Law professor explores field of Indigenous Law

By Sheila Pursglove

Legal News

Matthew L.M. Fletcher is a professor at Michigan State University College of Law and Director of the Indigenous Law and Policy Center. He is a member of the Grand Traverse Band of Ottawa and Chippewa Indians, located in Peshawbestown, Mich. He is the reporter for the American Law Institute's Restatement, Third, The Law of American Indians. He sits as the Chief Justice of the Poarch Band of Creek Indians Supreme Court and also sits as an appellate judge for the Grand Traverse Band, the Hoopa Valley Tribe, the Lower Elwha Tribe, the Nottawaseppi Huron Band of Potawatomi Indians, the Pokagon Band of Potawatomi Indians, and the Santee Sioux Tribe of Nebraska. A graduate of the University of Michigan and U-M Law School, Fletcher has worked as a staff attorney for the Pascua Yaqui Tribe, the Hoopa Valley Tribe, the Suquamish Tribe, and the Grand Traverse Band, and he has been a consultant to the Seneca Nation of Indians Court of Appeals. He is the primary editor and author of the leading law blog on American Indian law and policy, Turtle Talk.

Pursglove: Is Indigenous Law a good field for law students?

Fletcher: For many Native students, Indian law is the reason they chose law school. Few other students have a chance to take classes where the history of their tribes and families is embedded in the cases and statutes we teach. For any student, it's a good field, too. Indian gaming is a $30 billion a year business. Indian country natural resources extraction is probably even larger than that, or soon will be. Tribal governments routinely are the largest employers of their regional economies. We never have much trouble placing our alums in Indian law jobs if they want to do that work. It's a hugely growing field.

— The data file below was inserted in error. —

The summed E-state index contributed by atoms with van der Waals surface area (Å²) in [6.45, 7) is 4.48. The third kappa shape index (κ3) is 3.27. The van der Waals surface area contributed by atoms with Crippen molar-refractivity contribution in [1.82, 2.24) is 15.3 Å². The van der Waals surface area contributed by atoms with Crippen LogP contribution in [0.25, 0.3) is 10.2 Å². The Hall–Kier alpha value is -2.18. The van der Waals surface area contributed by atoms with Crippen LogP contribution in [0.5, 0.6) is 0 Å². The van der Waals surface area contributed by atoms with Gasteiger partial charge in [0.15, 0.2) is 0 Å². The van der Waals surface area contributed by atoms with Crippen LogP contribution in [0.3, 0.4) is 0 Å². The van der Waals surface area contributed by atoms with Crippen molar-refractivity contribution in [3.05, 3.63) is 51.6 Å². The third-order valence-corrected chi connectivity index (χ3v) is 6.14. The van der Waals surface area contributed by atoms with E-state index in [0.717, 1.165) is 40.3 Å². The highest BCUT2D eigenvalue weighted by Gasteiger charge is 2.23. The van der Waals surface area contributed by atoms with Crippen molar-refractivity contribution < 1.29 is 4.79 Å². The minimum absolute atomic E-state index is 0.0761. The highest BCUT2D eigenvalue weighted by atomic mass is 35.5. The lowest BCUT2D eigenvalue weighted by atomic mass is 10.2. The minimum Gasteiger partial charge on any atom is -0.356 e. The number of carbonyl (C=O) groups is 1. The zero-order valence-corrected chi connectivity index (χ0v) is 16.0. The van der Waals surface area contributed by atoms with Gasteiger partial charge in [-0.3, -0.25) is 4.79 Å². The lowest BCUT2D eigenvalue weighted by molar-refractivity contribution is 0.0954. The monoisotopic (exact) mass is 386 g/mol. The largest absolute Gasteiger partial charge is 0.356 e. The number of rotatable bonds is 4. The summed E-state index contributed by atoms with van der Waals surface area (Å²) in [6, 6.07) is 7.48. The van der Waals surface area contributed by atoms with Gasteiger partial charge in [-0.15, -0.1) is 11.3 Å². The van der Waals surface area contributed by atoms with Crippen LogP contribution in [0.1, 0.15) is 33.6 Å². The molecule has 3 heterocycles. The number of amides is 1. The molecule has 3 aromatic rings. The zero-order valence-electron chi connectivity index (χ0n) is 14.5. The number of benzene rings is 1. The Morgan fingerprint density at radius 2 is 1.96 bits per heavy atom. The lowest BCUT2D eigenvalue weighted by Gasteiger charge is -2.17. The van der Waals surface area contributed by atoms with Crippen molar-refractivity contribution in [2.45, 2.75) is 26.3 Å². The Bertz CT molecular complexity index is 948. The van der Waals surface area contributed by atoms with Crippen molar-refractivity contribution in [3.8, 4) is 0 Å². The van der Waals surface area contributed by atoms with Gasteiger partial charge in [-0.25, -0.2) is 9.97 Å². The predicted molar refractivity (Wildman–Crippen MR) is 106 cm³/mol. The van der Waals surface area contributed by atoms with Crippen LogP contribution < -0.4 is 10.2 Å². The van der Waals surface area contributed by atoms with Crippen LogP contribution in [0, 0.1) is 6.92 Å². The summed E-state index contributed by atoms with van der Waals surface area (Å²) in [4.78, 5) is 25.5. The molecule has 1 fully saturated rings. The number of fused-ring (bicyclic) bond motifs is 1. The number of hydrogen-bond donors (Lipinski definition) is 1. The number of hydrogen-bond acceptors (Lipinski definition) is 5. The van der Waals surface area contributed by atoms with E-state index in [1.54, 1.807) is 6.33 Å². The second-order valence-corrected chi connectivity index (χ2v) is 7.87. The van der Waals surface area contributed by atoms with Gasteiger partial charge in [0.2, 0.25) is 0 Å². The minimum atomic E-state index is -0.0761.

Pursglove: Why are attorneys that understand Native American culture, and how it impacts legal issues, in high demand?

Fletcher: Tribal government and enterprise clients usually are American Indian people, and they want to hear to views and advice of people who have shared many of their same experiences. Also, the tribal client differs from the fundamental goals of corporate and state or federal governmental clients. Tribes are not wealth-maximizing entities with pressures from shareholders to prioritize profit; tribes may pass up opportunities for revenues because of the social or environmental costs. And tribes are governments, so their goals are similar to those of other governments, to maximize governmental revenue and services. But tribal governmental constituencies are more narrow than other governmental constituencies. In other words, there is no Citizens United-inspired relationship between tribes and business entities, and no Tea Party-inspired efforts to gut government services. And tribes must do all of this without a tax base similar to that enjoyed by states and the federal government.